Appendicitis: How to Avoid a Delayed Diagnosis

Justin L. Berk, MD, MPH, MBA; Jessica Hane, MD


December 20, 2022

This transcript has been edited for clarity.

Justin L. Berk, MD, MPH, MBA: Welcome back to The Cribsiders. This is one of our Medscape video recaps of a recent podcast episode. Jessica, what topic are we reviewing today?

Jessica Hane, MD: Today we are going to be talking about appendicitis. We recently discussed this with Dr Alex Hirsch and Dr Prathima Nandivada from Boston Children's Hospital and Harvard Medical School. In this recap today, we will chat about the pathophysiology, diagnosis, and management of appendicitis from that podcast, Appendicitis – Tips and Tricks for When It's the Appendix.

Berk: Let's start with the basics. What is appendicitis? Can you tell us a little bit about the pathophysiology?


Hane: The definition of appendicitis is pretty simple. It's inflammation of the appendix. As Dr Nandivada reminded us, the name does not actually specify the reason for inflammation. There are many different causes of inflammation, including an obstruction from fecalith, tumor, or lymphoid tissue, or secondary inflammation from surrounding ileitis, colitis, or peritonitis.

Berk: Who gets appendicitis?

Hane: It's most common in teenagers and young adults, but it is important to remember that it can be seen in any age. The lifetime risk of appendicitis is 7%-10%. Another interesting statistic we discussed was that up to 8% of children presenting with abdominal pain will end up having appendicitis.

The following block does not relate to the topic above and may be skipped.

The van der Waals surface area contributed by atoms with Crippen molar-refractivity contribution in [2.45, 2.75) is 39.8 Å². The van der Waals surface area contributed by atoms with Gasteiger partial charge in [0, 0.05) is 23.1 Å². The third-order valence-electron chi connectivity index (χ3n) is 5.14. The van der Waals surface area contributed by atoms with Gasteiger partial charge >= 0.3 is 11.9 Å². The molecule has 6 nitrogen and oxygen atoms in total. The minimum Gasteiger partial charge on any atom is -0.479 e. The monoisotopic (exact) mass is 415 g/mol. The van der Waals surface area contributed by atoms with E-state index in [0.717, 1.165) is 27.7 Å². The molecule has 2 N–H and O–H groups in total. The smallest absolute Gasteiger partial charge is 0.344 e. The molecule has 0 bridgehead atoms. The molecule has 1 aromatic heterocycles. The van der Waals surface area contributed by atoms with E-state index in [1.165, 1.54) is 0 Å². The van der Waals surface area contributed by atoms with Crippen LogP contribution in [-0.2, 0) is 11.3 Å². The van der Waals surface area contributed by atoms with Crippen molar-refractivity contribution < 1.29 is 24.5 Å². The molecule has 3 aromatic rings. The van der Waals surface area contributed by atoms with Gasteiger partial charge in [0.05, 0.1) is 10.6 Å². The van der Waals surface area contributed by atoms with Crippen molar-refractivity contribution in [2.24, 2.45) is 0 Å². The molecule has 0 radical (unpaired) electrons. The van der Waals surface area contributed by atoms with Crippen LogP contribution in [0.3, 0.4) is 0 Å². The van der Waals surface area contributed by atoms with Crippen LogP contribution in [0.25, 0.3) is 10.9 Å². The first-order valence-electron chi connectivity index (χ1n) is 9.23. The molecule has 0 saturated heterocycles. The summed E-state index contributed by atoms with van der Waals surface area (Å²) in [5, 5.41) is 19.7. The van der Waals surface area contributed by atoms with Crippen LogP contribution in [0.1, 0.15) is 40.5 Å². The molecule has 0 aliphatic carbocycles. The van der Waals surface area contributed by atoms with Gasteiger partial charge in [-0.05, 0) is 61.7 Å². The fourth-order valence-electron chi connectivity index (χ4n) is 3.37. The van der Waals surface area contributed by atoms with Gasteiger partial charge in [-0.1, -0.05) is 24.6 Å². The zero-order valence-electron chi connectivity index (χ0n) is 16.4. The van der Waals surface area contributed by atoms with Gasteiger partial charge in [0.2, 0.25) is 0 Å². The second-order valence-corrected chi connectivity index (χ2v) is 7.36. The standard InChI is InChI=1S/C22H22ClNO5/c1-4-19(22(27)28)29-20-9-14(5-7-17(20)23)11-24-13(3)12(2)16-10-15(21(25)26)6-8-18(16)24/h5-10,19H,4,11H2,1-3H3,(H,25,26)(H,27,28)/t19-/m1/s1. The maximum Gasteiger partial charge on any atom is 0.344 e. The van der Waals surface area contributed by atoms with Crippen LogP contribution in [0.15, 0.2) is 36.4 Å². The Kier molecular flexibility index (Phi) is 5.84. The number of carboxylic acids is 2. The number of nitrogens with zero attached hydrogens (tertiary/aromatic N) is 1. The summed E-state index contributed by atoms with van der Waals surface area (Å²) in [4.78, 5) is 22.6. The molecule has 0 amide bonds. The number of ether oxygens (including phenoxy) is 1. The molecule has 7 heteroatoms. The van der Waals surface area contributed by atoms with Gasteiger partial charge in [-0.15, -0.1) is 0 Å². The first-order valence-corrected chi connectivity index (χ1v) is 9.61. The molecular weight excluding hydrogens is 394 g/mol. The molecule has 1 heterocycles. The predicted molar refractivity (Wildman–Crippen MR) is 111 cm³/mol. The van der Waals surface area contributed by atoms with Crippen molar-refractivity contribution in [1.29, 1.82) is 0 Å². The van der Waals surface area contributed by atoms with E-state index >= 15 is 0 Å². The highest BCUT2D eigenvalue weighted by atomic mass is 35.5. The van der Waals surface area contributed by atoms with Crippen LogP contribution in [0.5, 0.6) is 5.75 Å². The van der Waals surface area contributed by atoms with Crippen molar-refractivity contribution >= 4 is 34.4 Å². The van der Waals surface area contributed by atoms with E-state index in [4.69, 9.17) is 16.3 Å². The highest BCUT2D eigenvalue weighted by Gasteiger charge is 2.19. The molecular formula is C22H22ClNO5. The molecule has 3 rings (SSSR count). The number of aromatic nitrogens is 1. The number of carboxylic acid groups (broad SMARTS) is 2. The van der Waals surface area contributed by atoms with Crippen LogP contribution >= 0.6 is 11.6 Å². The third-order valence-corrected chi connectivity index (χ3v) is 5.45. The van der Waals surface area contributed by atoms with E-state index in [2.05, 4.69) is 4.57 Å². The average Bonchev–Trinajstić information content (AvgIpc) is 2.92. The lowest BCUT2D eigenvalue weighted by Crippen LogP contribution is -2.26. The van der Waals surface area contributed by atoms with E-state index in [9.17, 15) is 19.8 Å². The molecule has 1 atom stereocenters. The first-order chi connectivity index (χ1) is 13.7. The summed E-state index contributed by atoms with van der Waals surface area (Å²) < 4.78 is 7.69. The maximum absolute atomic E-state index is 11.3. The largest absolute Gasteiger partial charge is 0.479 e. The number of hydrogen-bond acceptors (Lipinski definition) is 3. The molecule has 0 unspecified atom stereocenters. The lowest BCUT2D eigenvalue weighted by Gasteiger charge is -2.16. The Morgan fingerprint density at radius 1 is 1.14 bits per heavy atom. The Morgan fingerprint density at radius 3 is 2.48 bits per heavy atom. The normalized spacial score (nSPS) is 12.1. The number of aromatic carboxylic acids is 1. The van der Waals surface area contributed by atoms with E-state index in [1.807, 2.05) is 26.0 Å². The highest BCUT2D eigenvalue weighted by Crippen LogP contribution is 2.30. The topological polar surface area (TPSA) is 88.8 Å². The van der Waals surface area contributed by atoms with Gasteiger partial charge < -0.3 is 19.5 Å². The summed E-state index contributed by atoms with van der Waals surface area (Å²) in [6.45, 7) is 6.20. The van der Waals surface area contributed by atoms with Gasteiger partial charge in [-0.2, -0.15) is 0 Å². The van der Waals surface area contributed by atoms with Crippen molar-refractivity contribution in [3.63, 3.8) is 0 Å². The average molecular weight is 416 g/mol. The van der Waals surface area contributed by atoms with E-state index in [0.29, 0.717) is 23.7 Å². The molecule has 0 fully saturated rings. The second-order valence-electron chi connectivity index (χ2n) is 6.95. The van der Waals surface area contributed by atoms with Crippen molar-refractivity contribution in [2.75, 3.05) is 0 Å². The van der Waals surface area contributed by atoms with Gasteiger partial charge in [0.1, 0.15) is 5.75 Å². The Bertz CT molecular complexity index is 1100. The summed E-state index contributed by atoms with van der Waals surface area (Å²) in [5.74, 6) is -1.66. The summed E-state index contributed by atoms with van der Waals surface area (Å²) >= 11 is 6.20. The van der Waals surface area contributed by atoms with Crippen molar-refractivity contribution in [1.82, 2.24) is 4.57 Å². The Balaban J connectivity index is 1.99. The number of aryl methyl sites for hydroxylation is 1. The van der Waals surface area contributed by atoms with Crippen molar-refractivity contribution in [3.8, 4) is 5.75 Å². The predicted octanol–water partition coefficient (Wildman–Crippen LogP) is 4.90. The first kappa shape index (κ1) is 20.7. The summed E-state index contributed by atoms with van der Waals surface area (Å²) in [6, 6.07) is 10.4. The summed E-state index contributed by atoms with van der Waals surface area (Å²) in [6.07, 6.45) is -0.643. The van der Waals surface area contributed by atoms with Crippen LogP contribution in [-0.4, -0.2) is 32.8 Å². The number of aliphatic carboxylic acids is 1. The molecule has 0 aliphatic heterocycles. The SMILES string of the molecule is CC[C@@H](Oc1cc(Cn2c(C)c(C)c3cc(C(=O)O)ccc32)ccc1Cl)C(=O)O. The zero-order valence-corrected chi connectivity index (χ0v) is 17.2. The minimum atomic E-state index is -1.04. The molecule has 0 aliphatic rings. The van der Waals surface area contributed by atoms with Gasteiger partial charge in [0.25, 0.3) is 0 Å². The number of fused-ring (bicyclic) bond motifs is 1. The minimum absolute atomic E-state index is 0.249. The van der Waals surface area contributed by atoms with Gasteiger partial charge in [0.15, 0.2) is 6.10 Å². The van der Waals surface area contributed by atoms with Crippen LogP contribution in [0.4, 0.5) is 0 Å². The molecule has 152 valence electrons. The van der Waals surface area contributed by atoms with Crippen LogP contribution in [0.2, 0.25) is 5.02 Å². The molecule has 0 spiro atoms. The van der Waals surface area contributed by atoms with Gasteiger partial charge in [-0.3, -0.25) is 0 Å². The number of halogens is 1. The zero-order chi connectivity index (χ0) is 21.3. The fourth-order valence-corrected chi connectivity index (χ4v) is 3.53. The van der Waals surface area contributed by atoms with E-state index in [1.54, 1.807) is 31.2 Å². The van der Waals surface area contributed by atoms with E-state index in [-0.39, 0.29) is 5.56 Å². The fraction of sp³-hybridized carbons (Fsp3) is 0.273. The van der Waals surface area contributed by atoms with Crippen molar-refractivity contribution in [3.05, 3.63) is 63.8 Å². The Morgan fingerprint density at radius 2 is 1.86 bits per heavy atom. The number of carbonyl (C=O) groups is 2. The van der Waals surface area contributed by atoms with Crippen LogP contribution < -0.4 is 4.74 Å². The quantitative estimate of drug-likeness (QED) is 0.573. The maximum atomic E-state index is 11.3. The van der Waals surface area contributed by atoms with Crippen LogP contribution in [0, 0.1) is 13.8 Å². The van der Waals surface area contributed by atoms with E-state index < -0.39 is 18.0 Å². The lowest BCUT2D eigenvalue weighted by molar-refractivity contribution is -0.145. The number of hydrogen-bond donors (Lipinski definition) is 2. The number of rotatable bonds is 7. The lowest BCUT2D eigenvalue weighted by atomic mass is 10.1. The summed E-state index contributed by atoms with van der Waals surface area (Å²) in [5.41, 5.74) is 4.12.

Berk: That's crazy. That means 1 in 10 listeners may have appendicitis at some point. Unbelievable. So if a child does present with abdominal pain and we're considering appendicitis because there is an 8% chance, what other signs and symptoms might you look for?

Hane: The classic presentation is migration of pain to the right lower quadrant, decreased appetite, nausea, vomiting, and fever. But we also talked about worsening pain with cough or hopping, or that story that they were in excruciating pain during the drive to the hospital  with each speed bump. We also discussed how challenging it is to diagnose appendicitis in toddlers. One red flag to look out for in the toddler group is refusal to walk or difficulty walking, which could indicate possible peritoneal signs. So definitely have a low threshold to consider appendicitis because it can mimic a lot of common pediatric problems such as gastroenteritis, constipation, and UTI. We talked a lot about how challenging it can be to make this diagnosis.

Berk: Let's talk about workup. Is there any way to risk-stratify patients? Are there labs we should be getting? What do the experts recommend?

Hane: There's a great tool called the pediatric appendicitis score. It's a good, real-time tool to think about how likely it is that a patient has appendicitis. Another tool we discussed is called the Pediatric Appendicitis Risk Calculator. It's also validated. It's a little more accurate, but it can't be done at the bedside. It needs a few more numbers from the EMR as far as workup goes.